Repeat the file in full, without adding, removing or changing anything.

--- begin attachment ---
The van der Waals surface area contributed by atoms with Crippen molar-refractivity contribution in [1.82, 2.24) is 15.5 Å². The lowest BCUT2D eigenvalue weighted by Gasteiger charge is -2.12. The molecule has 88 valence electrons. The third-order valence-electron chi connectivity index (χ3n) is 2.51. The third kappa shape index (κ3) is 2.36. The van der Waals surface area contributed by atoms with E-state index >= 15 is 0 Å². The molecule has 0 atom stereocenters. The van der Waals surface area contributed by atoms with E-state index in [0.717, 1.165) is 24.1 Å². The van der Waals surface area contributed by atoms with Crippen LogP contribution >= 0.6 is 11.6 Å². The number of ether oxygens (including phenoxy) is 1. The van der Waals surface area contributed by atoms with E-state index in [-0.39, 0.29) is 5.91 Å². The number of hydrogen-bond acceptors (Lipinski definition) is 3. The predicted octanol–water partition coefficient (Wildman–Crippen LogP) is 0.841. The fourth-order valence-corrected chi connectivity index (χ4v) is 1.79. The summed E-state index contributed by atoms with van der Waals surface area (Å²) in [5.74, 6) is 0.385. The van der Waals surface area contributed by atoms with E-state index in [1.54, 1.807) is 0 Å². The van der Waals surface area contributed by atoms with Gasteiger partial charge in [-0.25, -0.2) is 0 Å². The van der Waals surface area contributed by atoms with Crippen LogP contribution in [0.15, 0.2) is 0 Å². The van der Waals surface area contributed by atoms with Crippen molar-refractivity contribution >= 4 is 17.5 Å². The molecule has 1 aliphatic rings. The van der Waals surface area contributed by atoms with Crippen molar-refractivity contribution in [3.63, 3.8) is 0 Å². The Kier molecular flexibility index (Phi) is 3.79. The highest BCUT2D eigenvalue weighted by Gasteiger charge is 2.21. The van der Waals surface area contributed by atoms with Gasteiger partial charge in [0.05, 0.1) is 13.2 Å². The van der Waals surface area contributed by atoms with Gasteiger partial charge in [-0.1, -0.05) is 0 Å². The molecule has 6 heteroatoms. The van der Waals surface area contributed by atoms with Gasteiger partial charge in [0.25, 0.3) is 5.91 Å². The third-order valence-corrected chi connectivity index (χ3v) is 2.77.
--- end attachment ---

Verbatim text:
The van der Waals surface area contributed by atoms with Crippen molar-refractivity contribution in [1.82, 2.24) is 15.5 Å². The lowest BCUT2D eigenvalue weighted by Gasteiger charge is -2.12. The molecule has 88 valence electrons. The third-order valence-electron chi connectivity index (χ3n) is 2.51. The third kappa shape index (κ3) is 2.36. The van der Waals surface area contributed by atoms with E-state index >= 15 is 0 Å². The molecule has 0 atom stereocenters. The van der Waals surface area contributed by atoms with E-state index in [0.717, 1.165) is 24.1 Å². The van der Waals surface area contributed by atoms with Crippen LogP contribution >= 0.6 is 11.6 Å². The number of ether oxygens (including phenoxy) is 1. The van der Waals surface area contributed by atoms with E-state index in [-0.39, 0.29) is 5.91 Å². The number of hydrogen-bond acceptors (Lipinski definition) is 3. The predicted octanol–water partition coefficient (Wildman–Crippen LogP) is 0.841. The fourth-order valence-corrected chi connectivity index (χ4v) is 1.79. The summed E-state index contributed by atoms with van der Waals surface area (Å²) in [5.74, 6) is 0.385. The van der Waals surface area contributed by atoms with E-state index in [1.54, 1.807) is 0 Å². The van der Waals surface area contributed by atoms with Gasteiger partial charge in [-0.25, -0.2) is 0 Å². The van der Waals surface area contributed by atoms with Crippen LogP contribution in [0.15, 0.2) is 0 Å². The van der Waals surface area contributed by atoms with Crippen molar-refractivity contribution >= 4 is 17.5 Å². The molecule has 1 aliphatic rings. The van der Waals surface area contributed by atoms with Crippen molar-refractivity contribution in [3.63, 3.8) is 0 Å². The Kier molecular flexibility index (Phi) is 3.79. The highest BCUT2D eigenvalue weighted by Gasteiger charge is 2.21. The van der Waals surface area contributed by atoms with Gasteiger partial charge in [0.05, 0.1) is 13.2 Å². The van der Waals surface area contributed by atoms with Gasteiger partial charge in [-0.1, -0.05) is 0 Å². The molecule has 6 heteroatoms. The van der Waals surface area contributed by atoms with Gasteiger partial charge in [0.25, 0.3) is 5.91 Å². The third-order valence-corrected chi connectivity index (χ3v) is 2.77.